Spring Reactor – Backpressure

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reactor

In this blog, we are going to learn about  Backpressure in the Project reactor.

What is Backpressure

 Backpressure is the ability of a Consumer to signal the Producer that the rate of emission is higher than what it can handle. So using this mechanism, the Consumer gets control over the speed at which data is emitted. Using this, the Subscriber controls the data flow from the Publisher. The Subscriber makes use of request(n) to request n number of elements at a time.

backpressure

Backpressure in Reactive Streams

Due to the non-blocking nature of Reactive Programming, the server doesn’t send the complete stream at once. It can push the data concurrently as soon as it is available. Thus, the client waits less time to receive and process the events. But, there are issues to overcome. Backpressure in software systems is the capability to overload the traffic communication. In other words, emitters of information overwhelm consumers with data they are not able to process.

Controlling Backpressure

Basically, there are three strategies to follow:

  • Send new events only when the subscriber requests them: This is a pull strategy to gather elements at the emitter request
  • Limiting the number of events to receive at the client-side: Working as a limited push strategy the publisher only can send a maximum amount of items to the client at once
  • Cancelling the data streaming when the consumer cannot process more events: In this case, the receiver can abort the transmission at any given time and subscribe to the stream later again
controlling backpressure

Implementing Backpressure Mechanism

To implement the examples, we’ll simply add the Spring WebFlux starter and Reactor test dependencies to our pom.xml:

<dependency>
    <groupId>org.springframework.boot</groupId>
    <artifactId>spring-boot-starter-webflux</artifactId>
</dependency>

<dependency>
    <groupId>io.projectreactor</groupId>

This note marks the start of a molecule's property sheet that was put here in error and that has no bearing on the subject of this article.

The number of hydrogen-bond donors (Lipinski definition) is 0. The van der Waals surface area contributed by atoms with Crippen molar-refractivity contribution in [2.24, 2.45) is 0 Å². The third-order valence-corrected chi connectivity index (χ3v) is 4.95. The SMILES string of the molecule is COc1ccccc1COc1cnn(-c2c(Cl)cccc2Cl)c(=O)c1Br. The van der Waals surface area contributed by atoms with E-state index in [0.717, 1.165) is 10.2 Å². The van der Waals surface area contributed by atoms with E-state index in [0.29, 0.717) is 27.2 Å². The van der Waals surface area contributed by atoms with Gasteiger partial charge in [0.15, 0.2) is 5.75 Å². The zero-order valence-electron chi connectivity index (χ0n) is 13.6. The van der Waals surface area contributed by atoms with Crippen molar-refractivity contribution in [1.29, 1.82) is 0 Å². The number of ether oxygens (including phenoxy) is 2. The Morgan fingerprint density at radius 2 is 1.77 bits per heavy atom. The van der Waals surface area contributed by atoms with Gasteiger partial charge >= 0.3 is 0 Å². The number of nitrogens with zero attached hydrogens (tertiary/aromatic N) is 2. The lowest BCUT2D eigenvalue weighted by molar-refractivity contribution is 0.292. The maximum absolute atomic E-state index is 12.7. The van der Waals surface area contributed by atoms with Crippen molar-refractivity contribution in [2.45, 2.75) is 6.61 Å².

<artifactId>reactor-test</artifactId>
    <scope>test</scope>
</dependency>

Request

@Test
public void whenRequestingChunks10_thenMessagesAreReceived() {
    Flux request = Flux.range(1, 50);

    request.subscribe(
      System.out::println,
      err -> err.printStackTrace(),
      () -> System.out.println("All 50 items have been successfully processed!!!"),
      subscription -> {
          for (int i = 0; i < 5; i++) {
              System.out.println("Requesting the next 10 elements!!!");
              subscription.request(10);
          }
      }
    );

    StepVerifier.create(request)
      .expectSubscription()
      .thenRequest(10)
      .expectNext(1, 2, 3, 4, 5, 6, 7, 8, 9, 10)
      .thenRequest(10)
      .expectNext(11, 12, 13, 14, 15, 16, 17, 18, 19, 20)
      .thenRequest(10)
      .expectNext(21, 22, 23, 24, 25, 26, 27 , 28, 29 ,30)
      .thenRequest(10)
      .expectNext(31, 32, 33, 34, 35, 36, 37 , 38, 39 ,40)
      .thenRequest(10)
      .expectNext(41, 42, 43, 44, 45, 46, 47 , 48, 49 ,50)
      .verifyComplete();

Limit

@Test
public void whenLimitRateSet_thenSplitIntoChunks() throws InterruptedException {
    Flux<Integer> limit = Flux.range(1, 25);

    limit.limitRate(10);
    limit.subscribe(
      value -> System.out.println(value),
      err -> err.printStackTrace(),
      () -> System.out.println("Finished!!"),
      subscription -> subscription.request(15)
    );

    StepVerifier.create(limit)
      .expectSubscription()
      .thenRequest(15)
      .expectNext(1, 2, 3, 4, 5, 6, 7, 8, 9, 10)
      .expectNext(11, 12, 13, 14, 15)
      .thenRequest(10)
      .expectNext(16, 17, 18, 19, 20, 21, 22, 23, 24, 25)
      .verifyComplete();
}

Cancel

@Test
public void whenCancel_thenSubscriptionFinished() {
    Flux<Integer> cancel = Flux.range(1, 10).log();

    cancel.subscribe(new BaseSubscriber<Integer>() {
        @Override
        protected void hookOnNext(Integer value) {
            request(3);
            System.out.println(value);
            cancel();
        }
    });

    StepVerifier.create(cancel)
      .expectNext(1, 2, 3)
      .thenCancel()
      .verify();
}

Conclusion

Hence, it can provide availability, robustness, and stability when the publisher overwhelms the consumer with too many events. In summary, it can prevent systemic failures due to high demand.

References

https://www.baeldung.com/spring-webflux-backpressure

https://jstobigdata.com/

knoldus

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